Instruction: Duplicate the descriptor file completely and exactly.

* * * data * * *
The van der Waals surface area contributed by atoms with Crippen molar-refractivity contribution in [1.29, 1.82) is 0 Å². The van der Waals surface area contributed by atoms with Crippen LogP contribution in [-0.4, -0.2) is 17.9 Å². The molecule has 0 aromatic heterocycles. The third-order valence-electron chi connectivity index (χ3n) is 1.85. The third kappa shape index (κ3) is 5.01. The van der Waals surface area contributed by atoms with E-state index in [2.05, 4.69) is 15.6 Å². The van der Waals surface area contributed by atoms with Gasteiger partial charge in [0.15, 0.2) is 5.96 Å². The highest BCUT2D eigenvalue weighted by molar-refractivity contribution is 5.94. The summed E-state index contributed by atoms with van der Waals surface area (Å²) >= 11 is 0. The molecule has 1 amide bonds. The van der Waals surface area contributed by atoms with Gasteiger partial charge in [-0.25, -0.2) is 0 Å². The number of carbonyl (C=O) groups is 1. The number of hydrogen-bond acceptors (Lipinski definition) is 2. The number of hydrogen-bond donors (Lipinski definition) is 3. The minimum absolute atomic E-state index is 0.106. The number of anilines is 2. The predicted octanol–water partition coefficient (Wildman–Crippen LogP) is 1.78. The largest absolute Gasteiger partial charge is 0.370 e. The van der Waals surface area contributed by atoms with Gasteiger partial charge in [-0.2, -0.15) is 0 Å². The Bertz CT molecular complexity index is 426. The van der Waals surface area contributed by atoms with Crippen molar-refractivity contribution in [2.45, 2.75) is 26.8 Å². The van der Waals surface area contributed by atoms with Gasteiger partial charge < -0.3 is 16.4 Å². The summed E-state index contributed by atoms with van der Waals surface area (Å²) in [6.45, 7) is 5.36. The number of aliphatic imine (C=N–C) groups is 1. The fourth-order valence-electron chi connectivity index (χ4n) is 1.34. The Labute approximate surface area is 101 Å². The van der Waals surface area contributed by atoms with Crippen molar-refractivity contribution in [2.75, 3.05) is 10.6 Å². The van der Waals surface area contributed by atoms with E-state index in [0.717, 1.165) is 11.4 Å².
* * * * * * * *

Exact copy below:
The van der Waals surface area contributed by atoms with Crippen molar-refractivity contribution in [1.29, 1.82) is 0 Å². The van der Waals surface area contributed by atoms with Crippen LogP contribution in [-0.4, -0.2) is 17.9 Å². The molecule has 0 aromatic heterocycles. The third-order valence-electron chi connectivity index (χ3n) is 1.85. The third kappa shape index (κ3) is 5.01. The van der Waals surface area contributed by atoms with E-state index in [2.05, 4.69) is 15.6 Å². The van der Waals surface area contributed by atoms with Gasteiger partial charge in [0.15, 0.2) is 5.96 Å². The highest BCUT2D eigenvalue weighted by molar-refractivity contribution is 5.94. The summed E-state index contributed by atoms with van der Waals surface area (Å²) >= 11 is 0. The molecule has 1 amide bonds. The van der Waals surface area contributed by atoms with Gasteiger partial charge in [-0.25, -0.2) is 0 Å². The number of carbonyl (C=O) groups is 1. The number of hydrogen-bond acceptors (Lipinski definition) is 2. The number of hydrogen-bond donors (Lipinski definition) is 3. The minimum absolute atomic E-state index is 0.106. The number of anilines is 2. The predicted octanol–water partition coefficient (Wildman–Crippen LogP) is 1.78. The largest absolute Gasteiger partial charge is 0.370 e. The van der Waals surface area contributed by atoms with Gasteiger partial charge in [-0.2, -0.15) is 0 Å². The Bertz CT molecular complexity index is 426. The van der Waals surface area contributed by atoms with Crippen molar-refractivity contribution in [2.45, 2.75) is 26.8 Å². The van der Waals surface area contributed by atoms with Gasteiger partial charge < -0.3 is 16.4 Å². The summed E-state index contributed by atoms with van der Waals surface area (Å²) in [6.45, 7) is 5.36. The number of aliphatic imine (C=N–C) groups is 1. The fourth-order valence-electron chi connectivity index (χ4n) is 1.34. The Labute approximate surface area is 101 Å². The van der Waals surface area contributed by atoms with Crippen molar-refractivity contribution in [2.75, 3.05) is 10.6 Å². The van der Waals surface area contributed by atoms with E-state index in [0.717, 1.165) is 11.4 Å².